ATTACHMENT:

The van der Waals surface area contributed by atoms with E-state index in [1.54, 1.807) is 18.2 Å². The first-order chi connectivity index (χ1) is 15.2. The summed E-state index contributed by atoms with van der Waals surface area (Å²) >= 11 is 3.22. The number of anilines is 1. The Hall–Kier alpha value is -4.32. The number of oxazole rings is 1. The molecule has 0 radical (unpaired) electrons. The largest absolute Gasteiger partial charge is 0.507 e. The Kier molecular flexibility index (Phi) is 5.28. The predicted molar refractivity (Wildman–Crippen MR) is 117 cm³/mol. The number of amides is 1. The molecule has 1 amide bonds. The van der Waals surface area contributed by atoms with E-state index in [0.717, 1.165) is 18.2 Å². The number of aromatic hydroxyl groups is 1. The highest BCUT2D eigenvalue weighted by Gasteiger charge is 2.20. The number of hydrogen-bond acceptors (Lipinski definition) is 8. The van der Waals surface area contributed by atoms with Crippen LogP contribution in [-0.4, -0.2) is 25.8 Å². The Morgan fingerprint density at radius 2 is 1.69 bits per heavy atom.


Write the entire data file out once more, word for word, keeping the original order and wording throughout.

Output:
The van der Waals surface area contributed by atoms with E-state index in [1.54, 1.807) is 18.2 Å². The first-order chi connectivity index (χ1) is 15.2. The summed E-state index contributed by atoms with van der Waals surface area (Å²) >= 11 is 3.22. The number of anilines is 1. The Hall–Kier alpha value is -4.32. The number of oxazole rings is 1. The molecule has 0 radical (unpaired) electrons. The largest absolute Gasteiger partial charge is 0.507 e. The Kier molecular flexibility index (Phi) is 5.28. The predicted molar refractivity (Wildman–Crippen MR) is 117 cm³/mol. The number of amides is 1. The molecule has 1 amide bonds. The van der Waals surface area contributed by atoms with E-state index in [0.717, 1.165) is 18.2 Å². The number of aromatic hydroxyl groups is 1. The highest BCUT2D eigenvalue weighted by Gasteiger charge is 2.20. The number of hydrogen-bond acceptors (Lipinski definition) is 8. The van der Waals surface area contributed by atoms with Crippen LogP contribution in [-0.4, -0.2) is 25.8 Å². The Morgan fingerprint density at radius 2 is 1.69 bits per heavy atom.